They said tourism is a question of advertising and special events to maximize the number of tourists and the revenue they bring to the coast. But there may be some threats to the fishing industry that should be closely monitored and dealt with in a focused and deliberate way – and that is the allocation of ocean space for wave energy devices even though no company has come up with a device that works, or has any meaningful track record in the water.
Commissioner Terry Thompson noted that it’s only right that OSU is setting up a wave energy device testing station several miles off the tip of Newport’s south jetty because it’ll help determine if these devices even work or can produce power that is affordable for customers. He said it makes no sense that commercial and recreational fishermen have already lost fishing grounds to the wave energy industry when the industry hasn’t even shown a single device that works. Lots of talk, but no proof.
Further on the issue of economic development, Toledo City Councilor Jill Lyon noted that the non-profit Lincoln County Economic Alliance is trying to move from a “talk about” economic posture to actually doing something – recruiting new companies to relocate or set up branch operations on the coast. Commissioner Thompson said he thinks Lincoln County cities should start financially supporting the Alliance – so far it’s just been the county. He said it’s got to be a real partnership with cities offering more than just interest.
Commissioner Bill Hall observed that Lincoln County’s fragile economy has been producing more poverty, more homeless, more alcohol and drug abuse, and lots of domestic violence. He said economic instability plays a big role in family instability.
Commissioner Doug Hunt noted that he’s been watching the county budget closely and, as a veteran member of the county’s budget committee, sees the county still barely treading water. He says the county’s revenues are growing by 2 to 3 percent a year while expenses are rising 4 to 5 percent. That’s not sustainable, he said.
Toledo Councilor Michele Johnson said she’s very concerned about the condition of fish that are caught off the U.S. West Coast in light of the damaged Japanese nuclear power plant at Fukushima that suffered a melt down from the 2011 Tsunami and is now leaking radiation into the Pacific Ocean. Commissioner Thompson, who is a commercial fisherman, said that he has not heard of any significant health hazards from eating west coast fish. He said that dilution of six thousand miles of ocean means the radiation is not threat to the U.S. but cautiously added that Blue Fin Tuna, which migrate off the east coast of Japan and make a B-line to the U.S. West Coast are showing a slight increase in certain radiation elements in their flesh. However he’s been told it’s not a concern of the U.S. Food and Drug Administration.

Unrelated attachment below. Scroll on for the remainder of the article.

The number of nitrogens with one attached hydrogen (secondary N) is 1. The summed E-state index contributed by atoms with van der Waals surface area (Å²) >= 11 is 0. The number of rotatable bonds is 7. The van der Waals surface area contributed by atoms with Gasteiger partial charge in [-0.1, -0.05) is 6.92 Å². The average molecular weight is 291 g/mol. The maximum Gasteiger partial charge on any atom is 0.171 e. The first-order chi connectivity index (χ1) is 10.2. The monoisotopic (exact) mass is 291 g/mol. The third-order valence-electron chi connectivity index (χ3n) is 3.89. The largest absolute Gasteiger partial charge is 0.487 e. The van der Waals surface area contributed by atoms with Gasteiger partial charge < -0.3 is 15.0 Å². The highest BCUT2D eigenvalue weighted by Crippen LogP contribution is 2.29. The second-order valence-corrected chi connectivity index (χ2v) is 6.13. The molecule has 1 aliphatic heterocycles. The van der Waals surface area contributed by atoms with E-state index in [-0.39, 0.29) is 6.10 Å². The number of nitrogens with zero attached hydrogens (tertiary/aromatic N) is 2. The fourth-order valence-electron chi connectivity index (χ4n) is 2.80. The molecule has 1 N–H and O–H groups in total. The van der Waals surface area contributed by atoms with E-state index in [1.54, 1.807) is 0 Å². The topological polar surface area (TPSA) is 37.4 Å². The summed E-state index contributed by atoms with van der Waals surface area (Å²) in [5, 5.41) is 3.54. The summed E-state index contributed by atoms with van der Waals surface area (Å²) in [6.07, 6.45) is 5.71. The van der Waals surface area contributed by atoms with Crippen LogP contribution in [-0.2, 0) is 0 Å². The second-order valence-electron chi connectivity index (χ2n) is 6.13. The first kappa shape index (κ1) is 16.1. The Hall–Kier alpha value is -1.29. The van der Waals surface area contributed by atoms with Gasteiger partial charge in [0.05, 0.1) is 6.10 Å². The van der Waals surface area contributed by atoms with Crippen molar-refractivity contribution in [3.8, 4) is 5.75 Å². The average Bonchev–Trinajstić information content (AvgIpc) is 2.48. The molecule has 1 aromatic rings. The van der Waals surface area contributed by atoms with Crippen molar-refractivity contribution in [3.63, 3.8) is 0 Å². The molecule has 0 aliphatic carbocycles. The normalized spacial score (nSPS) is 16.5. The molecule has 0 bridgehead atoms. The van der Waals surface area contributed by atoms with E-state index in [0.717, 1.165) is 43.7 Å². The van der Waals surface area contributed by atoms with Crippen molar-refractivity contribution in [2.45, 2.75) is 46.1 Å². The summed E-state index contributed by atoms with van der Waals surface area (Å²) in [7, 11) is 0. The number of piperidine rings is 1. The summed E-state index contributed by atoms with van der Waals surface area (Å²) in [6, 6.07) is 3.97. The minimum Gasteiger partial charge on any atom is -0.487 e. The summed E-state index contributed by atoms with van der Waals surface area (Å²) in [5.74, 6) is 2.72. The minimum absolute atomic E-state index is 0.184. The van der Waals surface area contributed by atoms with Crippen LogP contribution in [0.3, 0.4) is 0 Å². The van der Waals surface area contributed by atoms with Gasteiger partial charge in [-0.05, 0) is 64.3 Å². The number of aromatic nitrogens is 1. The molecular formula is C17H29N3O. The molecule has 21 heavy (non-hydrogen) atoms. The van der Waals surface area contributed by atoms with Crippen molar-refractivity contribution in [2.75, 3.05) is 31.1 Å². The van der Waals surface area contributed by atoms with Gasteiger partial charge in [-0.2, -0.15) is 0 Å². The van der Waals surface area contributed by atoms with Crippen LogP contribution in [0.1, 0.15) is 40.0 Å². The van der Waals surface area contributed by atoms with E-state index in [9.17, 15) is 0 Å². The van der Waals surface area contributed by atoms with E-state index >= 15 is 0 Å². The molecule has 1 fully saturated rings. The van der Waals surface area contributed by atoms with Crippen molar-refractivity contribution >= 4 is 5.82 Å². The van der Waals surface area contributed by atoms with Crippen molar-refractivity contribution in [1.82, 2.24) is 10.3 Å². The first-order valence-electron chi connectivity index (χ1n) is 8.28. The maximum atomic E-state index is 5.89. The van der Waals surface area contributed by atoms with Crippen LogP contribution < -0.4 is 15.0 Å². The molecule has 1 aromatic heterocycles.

Some checking around by News Lincoln County shows the latest reports on Blue Fin Tuna are that it’s safe to eat and that the radiation readings are still 1/10th the level that could trigger a health threat. Reports also show meticulous testing of Blue Fin Tuna is ongoing by major testing labs just to keep keep up to with the issue. For a recent article on the subject by a reputable news outlet click here.
However Mayor Ralph Grutzmacher reminded Thompson that it’s not truth or good research that makes the headlines – it’s the fear among the public that is too easily whipped up by less than reputable news outlets that are common on the internet. Grutzmacher said he just hopes it doesn’t deter people from eating Pacific-caught seafood or stop visiting the coast. Thompson said he’d do some checking of his own to ascertain the latest and pass it on to the council.